August 02, 2012
By Kenneth Miller
LA Watts Times Correspondent
From the moment she was a pint size three year-old toddler and her sister Arielle taught her how to do a cartwheel, Gabrielle ‘Gabby’ Douglas wanted more. So on her own she began doing cartwheels on one hand.
Douglas participates in a sport that is not just void of African Americans; it rarely attracts them because from an economic standpoint in many instances it’s not feasible.
Gymnastics is one of those elite individual sports that require a lot of time and a whole lot of money, but if you are really good as Douglas has proven to be you can push your way onto the Olympic stage.
Douglas, born in Virginia Beach, VA, didn’t just qualify for the London Olympics, but she has taken the Olympics and sport by storm leading the American women team to a team gold medal on Tuesday and qualifying in the all around category.
It was only the second time in Olympic history that American women had captured team gold. Douglas is the first African American to share such honors.
The U.S. women’s gymnastics team won its first gold medal since 1996
Atlanta Games, and thanks in large part to the girl they call ‘Flying Squirrel’ the 2012 team is in the history books again.
After reigning world champion Jordyn Weiber of was knocked out of the finals for the all-around title two days earlier by Douglas, Gabby then turned her attention to the team finals and as usual was dynamic and courageous posting an eye popping 15.966.
Again she bested Wieber who had set the tone by earning 15.933 points.
Douglas qualified at the U.S. Olympic trials on June 28 through July 1 and thus joined the ranks of other African-American Olympic gymnasts, including Dominique Dawes and Betty Okino, who won, along with their U.S. teammates, the Olympic Team Bronze medal in 1992, and Tasha Schwikert, who joined Dawes on the U.S. team in 2000.
Now, Douglas aims to win an individual medal in the sport, which would make her the first black woman to do so since Dawes' bronze-medal win in 1996.
She will have her opportunity when she competes for the all around title, a competition she nearly won at the USA gymnastics national championships in St. Louis.
On the greatest stage of all she is inspired to regain her winning ways at the London Olympics.
The road to the Olympics has been a challenging one.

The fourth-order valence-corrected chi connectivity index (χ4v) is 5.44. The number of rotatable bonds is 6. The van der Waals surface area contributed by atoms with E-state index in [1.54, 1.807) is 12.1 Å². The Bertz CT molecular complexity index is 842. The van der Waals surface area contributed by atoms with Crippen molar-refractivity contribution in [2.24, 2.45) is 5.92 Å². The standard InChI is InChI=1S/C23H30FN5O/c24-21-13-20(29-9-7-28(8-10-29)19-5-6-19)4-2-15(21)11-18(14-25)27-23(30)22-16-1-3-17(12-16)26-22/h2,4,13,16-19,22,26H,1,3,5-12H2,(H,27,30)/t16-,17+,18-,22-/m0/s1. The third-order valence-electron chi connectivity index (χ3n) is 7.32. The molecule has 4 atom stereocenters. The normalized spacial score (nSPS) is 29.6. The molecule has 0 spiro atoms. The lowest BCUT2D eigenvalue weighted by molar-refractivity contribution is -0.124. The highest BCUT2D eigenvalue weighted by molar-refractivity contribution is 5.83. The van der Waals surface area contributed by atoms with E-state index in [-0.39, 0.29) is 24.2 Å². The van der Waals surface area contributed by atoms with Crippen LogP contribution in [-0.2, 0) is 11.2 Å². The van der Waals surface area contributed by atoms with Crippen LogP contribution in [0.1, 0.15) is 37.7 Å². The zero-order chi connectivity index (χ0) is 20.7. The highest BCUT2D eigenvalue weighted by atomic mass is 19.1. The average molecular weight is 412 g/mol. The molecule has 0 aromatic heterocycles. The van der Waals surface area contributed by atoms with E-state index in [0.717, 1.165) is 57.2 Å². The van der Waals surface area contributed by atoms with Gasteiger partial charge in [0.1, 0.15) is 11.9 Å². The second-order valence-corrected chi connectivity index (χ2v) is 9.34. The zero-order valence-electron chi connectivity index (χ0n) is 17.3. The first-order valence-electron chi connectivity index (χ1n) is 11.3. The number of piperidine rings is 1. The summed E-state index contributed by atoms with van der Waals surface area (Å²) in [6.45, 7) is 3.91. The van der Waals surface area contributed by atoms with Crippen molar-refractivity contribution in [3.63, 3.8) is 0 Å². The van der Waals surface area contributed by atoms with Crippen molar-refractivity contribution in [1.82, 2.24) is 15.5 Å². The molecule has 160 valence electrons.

This daughter of Timothy Douglas and Natalie Hawkins had to move from her family in 2012 to West Des Moines, Iowa so that she could receive the essential training to be an elite gymnast.
It was in Iowa where she trained with 2008 Olympic coach Liang Chow to hone her gifted skills. She lives with a host family, but the separation from home and family has been a difficult adjustment for her.
Douglas had demonstrated early on that she would be special, winning the 2004 State Championship title in Virginia.
Gabby, as she is affectionately called, burst onto the nation scene in 2012 at the Nastia Liukin SuperGirl Cup in Massachusetts where she finished fourth in the all around.
From there it was onto Chicago where she placed third on the balance beam, 6th on the vault and 9th in the all around junior division.
She then went on to the 2010 U.S. Junior National Championships and captured a silver medal on balance beam, placed fourth all-around and on vault, and tied for eighth on floor exercise.
Douglas competed at in the 2010 Pan American Championships in Guadalajara, Mexico where she won the uneven bars crown, and she also won a share of the U.S. team gold medal.
She has competed at the world famous Madison Square Garden and soon will be a household name after her monumental achievements at the London Olympics.
Gabby’s accomplishments at the London Olympics might be greater than any African American Olympian, including the highly decorated USA men basketball team.
That glowing smile, those elegant and graceful moves in a sport that is placed on a shelf for too many to reach. She didn’t just get there, but is soon to be standing alone with an Olympic medal draped around her neck for the world to see.